What a difference a month makes. Last month Dave Herman and Bellator were locked in a vicious battle, the promising young heavyweight’s career mired in legal limbo. Thursday he’s fighting Polish star Michal Kita in that very same Bellator promotion. Not only that, but Herman isn’t averse to fighting for the Bjorn Rebney fronted promotion again in the future.
“After this fight I should be free. I wouldn’t mind fighting for Bellator again after this on a single bout basis if they want me back. Any time a fight opportunity comes up, I’d like to take advantage of it. Hopefully this won’t be my last fight for Bellator,” the fighter ironically nicknamed “Pee Wee said. “…I don’t really hold a grudge. Once everything is worked out I’m happy. They’re happy. Hopefully everything will be good.”
Herman was originally signed to compete in the Bellator heavyweight tournament which is ongoing.
“I actually haven’t seen any of it,” Herman admits. “I don’t really watch MMA all that often. And I haven’t had TV at my house in over two years…I like to watch my friends when they fight. But when I don’t personally know the guy fighting it’s just not interesting.”
Herman’s return didn’t allow for a tournament appearance, one he obviously wouldn’t have been DVR’ing, but he was scheduled to fight former UFC Heavyweight Champion Ricco Rodriguez, an exciting opportunity to vanquish his second UFC champ (Herman ethered Don Frye last year, his last bout on U.S. soil). Instead, Rodriguez dropped out of the bout with an injury. Enter Kita, a M-1 veteran making his Bellator debut. Herman was up front about his lack of knowledge regarding the Polish fighter who lost an opportunity at the ongoing Bellator heavyweight tournament when he was stopped by Damian Grabowski in June. With Pee Wee, the opponent is almost incidental. No matter who is across the cage, he’s looking to finish the fight.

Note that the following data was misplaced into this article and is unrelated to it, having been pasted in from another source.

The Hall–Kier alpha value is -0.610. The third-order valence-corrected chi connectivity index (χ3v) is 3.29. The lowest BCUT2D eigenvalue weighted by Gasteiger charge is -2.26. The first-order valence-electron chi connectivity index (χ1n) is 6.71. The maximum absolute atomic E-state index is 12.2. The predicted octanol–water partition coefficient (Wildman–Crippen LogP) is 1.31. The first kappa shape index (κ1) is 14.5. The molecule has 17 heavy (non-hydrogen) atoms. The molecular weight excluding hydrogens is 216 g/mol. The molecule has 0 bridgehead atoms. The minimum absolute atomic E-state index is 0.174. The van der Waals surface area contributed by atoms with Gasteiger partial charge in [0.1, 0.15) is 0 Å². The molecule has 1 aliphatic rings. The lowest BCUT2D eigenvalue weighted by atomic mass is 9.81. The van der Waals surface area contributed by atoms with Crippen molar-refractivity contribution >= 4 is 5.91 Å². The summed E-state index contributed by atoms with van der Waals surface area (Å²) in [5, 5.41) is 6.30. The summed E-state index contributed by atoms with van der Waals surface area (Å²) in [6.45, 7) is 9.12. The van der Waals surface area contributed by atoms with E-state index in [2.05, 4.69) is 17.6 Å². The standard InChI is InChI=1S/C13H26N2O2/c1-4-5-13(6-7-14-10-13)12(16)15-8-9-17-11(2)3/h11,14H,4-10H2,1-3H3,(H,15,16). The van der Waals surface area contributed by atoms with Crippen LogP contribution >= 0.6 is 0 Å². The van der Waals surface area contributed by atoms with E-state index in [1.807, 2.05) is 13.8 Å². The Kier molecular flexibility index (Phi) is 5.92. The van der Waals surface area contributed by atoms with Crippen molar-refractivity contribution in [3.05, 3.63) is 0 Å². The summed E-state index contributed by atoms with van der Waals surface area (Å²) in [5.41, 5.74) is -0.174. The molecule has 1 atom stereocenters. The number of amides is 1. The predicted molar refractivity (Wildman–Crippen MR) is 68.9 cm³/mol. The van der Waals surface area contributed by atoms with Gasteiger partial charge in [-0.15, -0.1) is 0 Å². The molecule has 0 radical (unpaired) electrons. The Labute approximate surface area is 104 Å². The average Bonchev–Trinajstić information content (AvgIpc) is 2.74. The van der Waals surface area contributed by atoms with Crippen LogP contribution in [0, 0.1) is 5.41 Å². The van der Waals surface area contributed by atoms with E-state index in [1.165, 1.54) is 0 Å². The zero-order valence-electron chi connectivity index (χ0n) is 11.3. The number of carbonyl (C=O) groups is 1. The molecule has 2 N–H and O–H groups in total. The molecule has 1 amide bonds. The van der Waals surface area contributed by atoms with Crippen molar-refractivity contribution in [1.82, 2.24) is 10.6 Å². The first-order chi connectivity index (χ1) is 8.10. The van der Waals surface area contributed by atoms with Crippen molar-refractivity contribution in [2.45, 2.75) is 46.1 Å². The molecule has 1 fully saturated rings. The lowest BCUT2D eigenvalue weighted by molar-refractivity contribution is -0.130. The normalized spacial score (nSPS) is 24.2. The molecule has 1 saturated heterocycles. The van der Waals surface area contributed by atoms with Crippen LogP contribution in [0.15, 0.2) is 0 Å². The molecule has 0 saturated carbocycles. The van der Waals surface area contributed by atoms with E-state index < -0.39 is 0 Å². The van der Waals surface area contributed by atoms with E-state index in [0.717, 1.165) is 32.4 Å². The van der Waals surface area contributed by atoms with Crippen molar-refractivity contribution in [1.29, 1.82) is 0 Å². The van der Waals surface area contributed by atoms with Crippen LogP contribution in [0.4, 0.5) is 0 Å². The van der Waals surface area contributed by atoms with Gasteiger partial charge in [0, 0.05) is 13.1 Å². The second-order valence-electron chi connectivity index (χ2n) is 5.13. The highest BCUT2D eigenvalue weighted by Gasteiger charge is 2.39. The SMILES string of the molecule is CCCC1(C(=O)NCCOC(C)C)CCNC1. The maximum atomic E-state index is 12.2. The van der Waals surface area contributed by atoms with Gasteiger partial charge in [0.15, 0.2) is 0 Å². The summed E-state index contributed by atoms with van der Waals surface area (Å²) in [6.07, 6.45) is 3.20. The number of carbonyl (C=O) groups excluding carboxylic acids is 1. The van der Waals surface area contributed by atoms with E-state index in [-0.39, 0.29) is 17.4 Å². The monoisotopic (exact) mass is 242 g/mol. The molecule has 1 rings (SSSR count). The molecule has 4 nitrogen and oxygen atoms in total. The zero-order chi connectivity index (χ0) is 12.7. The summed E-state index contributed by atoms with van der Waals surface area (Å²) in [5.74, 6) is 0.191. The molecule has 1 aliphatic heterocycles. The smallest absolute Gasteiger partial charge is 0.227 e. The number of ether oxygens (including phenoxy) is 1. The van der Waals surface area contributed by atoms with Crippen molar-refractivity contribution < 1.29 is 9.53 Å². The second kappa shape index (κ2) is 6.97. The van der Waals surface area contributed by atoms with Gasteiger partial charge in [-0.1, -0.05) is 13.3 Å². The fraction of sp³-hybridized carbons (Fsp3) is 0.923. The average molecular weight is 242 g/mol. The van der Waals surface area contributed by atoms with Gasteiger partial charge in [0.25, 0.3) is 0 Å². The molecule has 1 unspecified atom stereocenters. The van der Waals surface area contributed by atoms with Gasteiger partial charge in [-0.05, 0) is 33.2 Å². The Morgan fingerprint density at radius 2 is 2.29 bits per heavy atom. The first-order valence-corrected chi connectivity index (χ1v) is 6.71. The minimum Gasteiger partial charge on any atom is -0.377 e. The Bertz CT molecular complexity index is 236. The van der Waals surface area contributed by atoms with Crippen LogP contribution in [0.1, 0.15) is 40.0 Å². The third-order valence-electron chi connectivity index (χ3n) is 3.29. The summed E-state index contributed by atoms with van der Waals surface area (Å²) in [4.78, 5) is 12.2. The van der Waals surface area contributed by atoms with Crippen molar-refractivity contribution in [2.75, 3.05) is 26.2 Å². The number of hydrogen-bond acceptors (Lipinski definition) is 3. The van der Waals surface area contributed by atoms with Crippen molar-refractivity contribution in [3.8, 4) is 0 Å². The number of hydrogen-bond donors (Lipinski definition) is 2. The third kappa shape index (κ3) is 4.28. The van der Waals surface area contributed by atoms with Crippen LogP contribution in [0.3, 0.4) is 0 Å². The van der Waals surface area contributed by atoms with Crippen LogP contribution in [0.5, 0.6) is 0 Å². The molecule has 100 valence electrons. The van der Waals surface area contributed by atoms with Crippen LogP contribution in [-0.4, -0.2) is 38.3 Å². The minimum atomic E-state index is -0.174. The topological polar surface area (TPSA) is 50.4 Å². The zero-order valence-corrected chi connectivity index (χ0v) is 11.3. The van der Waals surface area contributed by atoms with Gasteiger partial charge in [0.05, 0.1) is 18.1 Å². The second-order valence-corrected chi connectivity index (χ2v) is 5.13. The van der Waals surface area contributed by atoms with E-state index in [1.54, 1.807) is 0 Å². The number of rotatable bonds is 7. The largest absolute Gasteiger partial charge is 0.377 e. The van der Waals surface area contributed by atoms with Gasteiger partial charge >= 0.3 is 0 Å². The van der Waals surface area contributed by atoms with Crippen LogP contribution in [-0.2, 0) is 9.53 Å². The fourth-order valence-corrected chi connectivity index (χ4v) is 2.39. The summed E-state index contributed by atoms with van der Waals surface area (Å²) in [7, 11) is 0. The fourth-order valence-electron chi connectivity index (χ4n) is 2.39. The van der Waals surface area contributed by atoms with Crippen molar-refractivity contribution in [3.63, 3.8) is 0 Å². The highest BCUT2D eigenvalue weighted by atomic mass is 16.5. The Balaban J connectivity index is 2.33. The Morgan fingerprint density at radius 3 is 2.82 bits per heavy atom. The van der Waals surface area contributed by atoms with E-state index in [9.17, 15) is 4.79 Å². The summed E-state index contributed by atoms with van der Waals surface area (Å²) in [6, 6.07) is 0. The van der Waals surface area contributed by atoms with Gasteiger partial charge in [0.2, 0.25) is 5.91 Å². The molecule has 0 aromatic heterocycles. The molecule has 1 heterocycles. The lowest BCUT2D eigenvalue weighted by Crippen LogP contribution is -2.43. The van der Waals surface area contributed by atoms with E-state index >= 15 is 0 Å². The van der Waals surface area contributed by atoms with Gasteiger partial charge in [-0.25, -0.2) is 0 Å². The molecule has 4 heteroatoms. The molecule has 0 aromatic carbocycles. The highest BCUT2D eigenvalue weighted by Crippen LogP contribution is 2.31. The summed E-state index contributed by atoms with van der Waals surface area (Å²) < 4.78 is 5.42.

“When I first started I pretty much just had one speed and it was ‘Go!’ I was pretty much doing that until the fight was over, whether it be me or the other guy. Just basically go until it’s done. A lot of that is partially responsible for some losses. It’s also responsible for a lot of first round wins,” Herman said. Twenty-one fights and almost four years into his career, Herman is looking to take a more disciplined approach. “I’d like to think I’m getting better and changing for the better. But at the same time, once you’re in there, everything kind of hits the fan and you just go.”
Herman took this fight on short notice, but he’s notorious for his lack of training, even before the biggest bouts.
“I’ve never had a full camp,” Herman revealed. “Like my fight in Abu Dhabi (a disqualification loss against Rameau Sokoudjou) I took on two weeks notice. It was actually a drinking holiday where I went to college and I went back to visit some old friends. I had a great weekend and on Monday they said ‘Hey, you’re fighting in two weeks.’ Even so, I made it and was ready to go. I think I was just lucky on the opponent because he was in worse shape than me for sure. If it was somebody that worked a little harder things might have been different….I think the longest training camp I’ve had was maybe four weeks.”
Herman and Kita will fight on the undercard, supporting a card stacked with some of the best female mixed martial artists in the world. You can listen to the complete Herman interview tomorrow on our podcast Ring Psychology. Join us at Bloodyelbow.com for Bellator 31 – Thursday, Sept. 30th, live on Fox Sports Net at 8:00 PM EST.
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